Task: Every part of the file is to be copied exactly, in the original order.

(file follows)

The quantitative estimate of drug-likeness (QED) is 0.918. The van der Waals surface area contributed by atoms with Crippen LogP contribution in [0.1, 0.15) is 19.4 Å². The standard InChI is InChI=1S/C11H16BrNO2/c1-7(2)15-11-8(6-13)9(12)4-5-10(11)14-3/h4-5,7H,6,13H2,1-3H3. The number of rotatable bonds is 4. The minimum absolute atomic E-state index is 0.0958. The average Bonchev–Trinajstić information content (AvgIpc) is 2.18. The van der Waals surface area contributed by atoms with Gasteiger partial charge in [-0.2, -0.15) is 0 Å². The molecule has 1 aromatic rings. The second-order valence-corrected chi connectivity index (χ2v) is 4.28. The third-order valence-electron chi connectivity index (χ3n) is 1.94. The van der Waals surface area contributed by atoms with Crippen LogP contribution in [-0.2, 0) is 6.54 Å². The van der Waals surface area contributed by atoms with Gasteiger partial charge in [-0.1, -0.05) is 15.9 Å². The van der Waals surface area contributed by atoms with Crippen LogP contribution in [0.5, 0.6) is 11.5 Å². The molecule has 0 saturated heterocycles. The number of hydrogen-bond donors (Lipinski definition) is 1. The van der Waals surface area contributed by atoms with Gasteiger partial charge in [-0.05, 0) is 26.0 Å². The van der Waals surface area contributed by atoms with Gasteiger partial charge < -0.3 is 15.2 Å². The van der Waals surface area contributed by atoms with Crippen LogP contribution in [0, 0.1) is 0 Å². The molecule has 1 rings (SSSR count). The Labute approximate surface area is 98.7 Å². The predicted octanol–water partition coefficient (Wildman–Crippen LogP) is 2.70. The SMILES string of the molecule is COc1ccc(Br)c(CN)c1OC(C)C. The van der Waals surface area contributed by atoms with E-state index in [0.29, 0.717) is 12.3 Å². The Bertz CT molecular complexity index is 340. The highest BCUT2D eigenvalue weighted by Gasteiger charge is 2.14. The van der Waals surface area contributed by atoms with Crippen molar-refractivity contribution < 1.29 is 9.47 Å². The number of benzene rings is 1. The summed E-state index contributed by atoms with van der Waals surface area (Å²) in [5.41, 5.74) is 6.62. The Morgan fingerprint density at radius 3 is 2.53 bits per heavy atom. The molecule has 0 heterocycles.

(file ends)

The quantitative estimate of drug-likeness (QED) is 0.918. The van der Waals surface area contributed by atoms with Crippen LogP contribution in [0.1, 0.15) is 19.4 Å². The standard InChI is InChI=1S/C11H16BrNO2/c1-7(2)15-11-8(6-13)9(12)4-5-10(11)14-3/h4-5,7H,6,13H2,1-3H3. The number of rotatable bonds is 4. The minimum absolute atomic E-state index is 0.0958. The average Bonchev–Trinajstić information content (AvgIpc) is 2.18. The van der Waals surface area contributed by atoms with Gasteiger partial charge in [-0.2, -0.15) is 0 Å². The molecule has 1 aromatic rings. The second-order valence-corrected chi connectivity index (χ2v) is 4.28. The third-order valence-electron chi connectivity index (χ3n) is 1.94. The van der Waals surface area contributed by atoms with Crippen LogP contribution in [-0.2, 0) is 6.54 Å². The van der Waals surface area contributed by atoms with Gasteiger partial charge in [-0.1, -0.05) is 15.9 Å². The van der Waals surface area contributed by atoms with Crippen LogP contribution in [0.5, 0.6) is 11.5 Å². The molecule has 0 saturated heterocycles. The number of hydrogen-bond donors (Lipinski definition) is 1. The van der Waals surface area contributed by atoms with Gasteiger partial charge in [-0.05, 0) is 26.0 Å². The van der Waals surface area contributed by atoms with Gasteiger partial charge < -0.3 is 15.2 Å². The van der Waals surface area contributed by atoms with Crippen LogP contribution in [0, 0.1) is 0 Å². The molecule has 1 rings (SSSR count). The Labute approximate surface area is 98.7 Å². The predicted octanol–water partition coefficient (Wildman–Crippen LogP) is 2.70. The SMILES string of the molecule is COc1ccc(Br)c(CN)c1OC(C)C. The van der Waals surface area contributed by atoms with E-state index in [0.29, 0.717) is 12.3 Å². The Bertz CT molecular complexity index is 340. The highest BCUT2D eigenvalue weighted by Gasteiger charge is 2.14. The van der Waals surface area contributed by atoms with Crippen molar-refractivity contribution < 1.29 is 9.47 Å². The number of benzene rings is 1. The summed E-state index contributed by atoms with van der Waals surface area (Å²) in [5.41, 5.74) is 6.62. The Morgan fingerprint density at radius 3 is 2.53 bits per heavy atom. The molecule has 0 heterocycles.